Then you have to carry the cables instead of a dongle. You can’t just rock up to somewhere and expect to be able to just grab the correct cable lying around. Especially in say, a school situation.
    Going anyplace that you know you'll have to connect, expecting you can "rock up" with cables on the premises has always been a super-bad idea, and an invitation for failure.
    bonobobwooliemarkovichwatto_cobramacxpressjeffharrisfastasleep
  • Reply 14 of 27
    macxpress said:
    entropys said:
    macxpress said:
    markovich said:
    So, more $ for less functionality.

    My 2013 MBPr has 16 GB RAM, 500GB SSD , MagSafe, plenty of USB ports ( USB 3), SD slot, 2 Thunderbolt ports ( rarely used) and HDMI.
     Its a complete self contained system with no need to lug around stupid dongles. I recently also bought my son a refurbed 2015 version as its the last model to not be crippled by only Apple's mindless use of ONLY USB C.



    Oh boy here we go with the dongle BS. You don't need a dongle, just a different cable 99.9% of the time. Honestly with Thunderbolt/USB-C, its more versatile than any other MacBook Pro because you can connect nearly ANYTHING to it with the correct cable (NOT A DONGLE). 

    So I guess Apple is just supposed to sit there and continuously support older technology. If you want continuous support of old technology then go buy an HP Sphincter. 

    If this was really an issue, the laptop wouldn't be as successful as it is today. 
    Then you have to carry the cables instead of a dongle. You can’t just rock up to somewhere and expect to be able to just grab the correct cable lying around. Especially in say, a school situation.
    Um we have the older (and apparently better) MacBook Pro's and we've never used the USB ports or really any port on them and we've been using Macs for 10yrs! I see this as a non-issue. Who the hell buys a laptop, and then needs to constantly connect things to it when being remote? You buy a laptop to be portable...to be wireless in most cases, not to be constantly tethered. Its not like you didn't need to carry around a mini-display port to VGA/DVI/HDMI adapter for video, or a thunderbolt to ethernet adapter with the older (and apparently better) models. 

    This is a non-issue and again I'll reiterate, if it this was as big of an issue as people make it out to be, Apple wouldn't be selling these in the numbers they do.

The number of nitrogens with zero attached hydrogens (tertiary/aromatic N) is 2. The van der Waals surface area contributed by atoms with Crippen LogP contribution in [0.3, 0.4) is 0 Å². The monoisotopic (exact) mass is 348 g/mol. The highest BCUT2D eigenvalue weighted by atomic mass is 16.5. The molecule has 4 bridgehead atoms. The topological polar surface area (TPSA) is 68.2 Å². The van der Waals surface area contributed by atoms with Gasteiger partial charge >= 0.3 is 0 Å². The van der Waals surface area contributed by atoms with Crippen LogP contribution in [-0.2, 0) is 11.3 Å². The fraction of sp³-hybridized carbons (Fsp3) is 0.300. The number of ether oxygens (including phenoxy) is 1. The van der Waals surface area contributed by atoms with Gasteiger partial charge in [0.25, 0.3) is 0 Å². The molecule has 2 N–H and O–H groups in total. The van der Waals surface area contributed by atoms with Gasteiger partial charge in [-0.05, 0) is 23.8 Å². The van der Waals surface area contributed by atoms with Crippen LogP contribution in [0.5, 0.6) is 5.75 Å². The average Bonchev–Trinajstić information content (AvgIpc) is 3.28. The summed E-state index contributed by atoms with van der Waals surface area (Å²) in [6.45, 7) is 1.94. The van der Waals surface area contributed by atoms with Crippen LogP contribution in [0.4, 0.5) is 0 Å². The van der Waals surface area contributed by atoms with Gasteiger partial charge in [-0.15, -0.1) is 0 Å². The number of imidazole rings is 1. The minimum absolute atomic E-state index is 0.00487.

Yes you do actually in many work environments. Im an IT contractor and I frequently have to connect to customer older projectors, and sometimes a ethernet connection to be inside production networks. I work in customer environments and have to adapt to them. My kit includes a Thunderbolt to Ethernet adapter and a VGA adapter for those older projectors. Many newer ones are wireless, but many require the projector vendor's app to be installed for access. All newer ones tho have an HDMI port those so THATS my connection. 
    While my clients MAY have a public wifi, they also limit access to core systems from the public wifi ( rightly so!). Not everything is wireless, nor should it be. Thunderbolt accessories are expensive and not as ubiquitous as needed to be market friendly. Ive always enjoyed the MagSafe power connector as it also has been a lifesaver a few times.

    My kids use USB jump drives all the time for school and are required to have them by our schools. I also shoot photography for the local HS marching band and use the SD slot out in the field all the time with my Nikon DSLR. Yes it has a wifi/BT option to transfer files, however, Nikon's implementation is slow, unreliable and a huge battery drain on the camera so its a no. I'm thankful for that SD slot as its saved my arse on a few occasions, and the fact I didnt need to carry around some adapter.  So, while YOU may have rarely used the extra ports that does not mean other don't as well. 

    No one is asking Apple to support outdated technology, just current technology until such time the market changes appreciably. I bought the first Gen iMac and never missed a floppy drive, and enjoyed the new USB technology. I honestly think Apple moved before the market did and could easily continue one model with the multiple USB and SD ports without compromising updated designs. 

    Oh and Ive been using Macs since my first one, a new SE/30 in 1990 right out of college.. Ive had Powerbooks, Quadras, PowerMacs, iMacs, Mac Pros, so your 10 year experience doesn't really care much weight.
    edited July 2018 jeffharris
  • Reply 15 of 27
    adybadyb Posts: 184member
    Still loving my mid 2012 rMBP which is the best computer I have ever owned. Day to day usage is less than when I bought it due to using my iPad, but I love the fact I can just close the lid, go back to it a week or so later & after approx 6 seconds it is ready to be used (with only 5/6% battery loss).

    The only thing I have changed is fitting a 480GB SSD in place of the original 256GB drive it came with (which is now used as a USB drive).

    A quality piece of kit!
  • Reply 16 of 27
    wooliewoolie Posts: 34member
    I agree with entropy's comments, and as usual apple fanboys defend every bad decision Apple makes...  I've been living with an Apple USB-C laptop for almost 4 years & the first 2 years one could hardly find any USB-3 product anywhere & when you did, the product was 20 to 30 per cent higher to comparable products...  I use my laptop almost exclusively & travel a lot & carry over 10 various cords to hook up to variety of other products because of the Apple's solo USB-C connectivity issues & I am not remotely a power user...  Apple genius's call it advancing technology, but fails to use USB-C with their other products creating for the user a giant snake pit of wires & that is the REAL world...  Apple has totally abandoned Mac customers...   Apple spends their money on Hollywood trying to make tv programs/movies & other money losing projects, while giving Mac user's a few crumbs...   90% of the Mac improvements in this article have been due to Intel's speed bumps, while Apple increased the screen nits from 300 to 500 & refining keyboards to make them work...  This article shows how bad Apple has totally lost its way...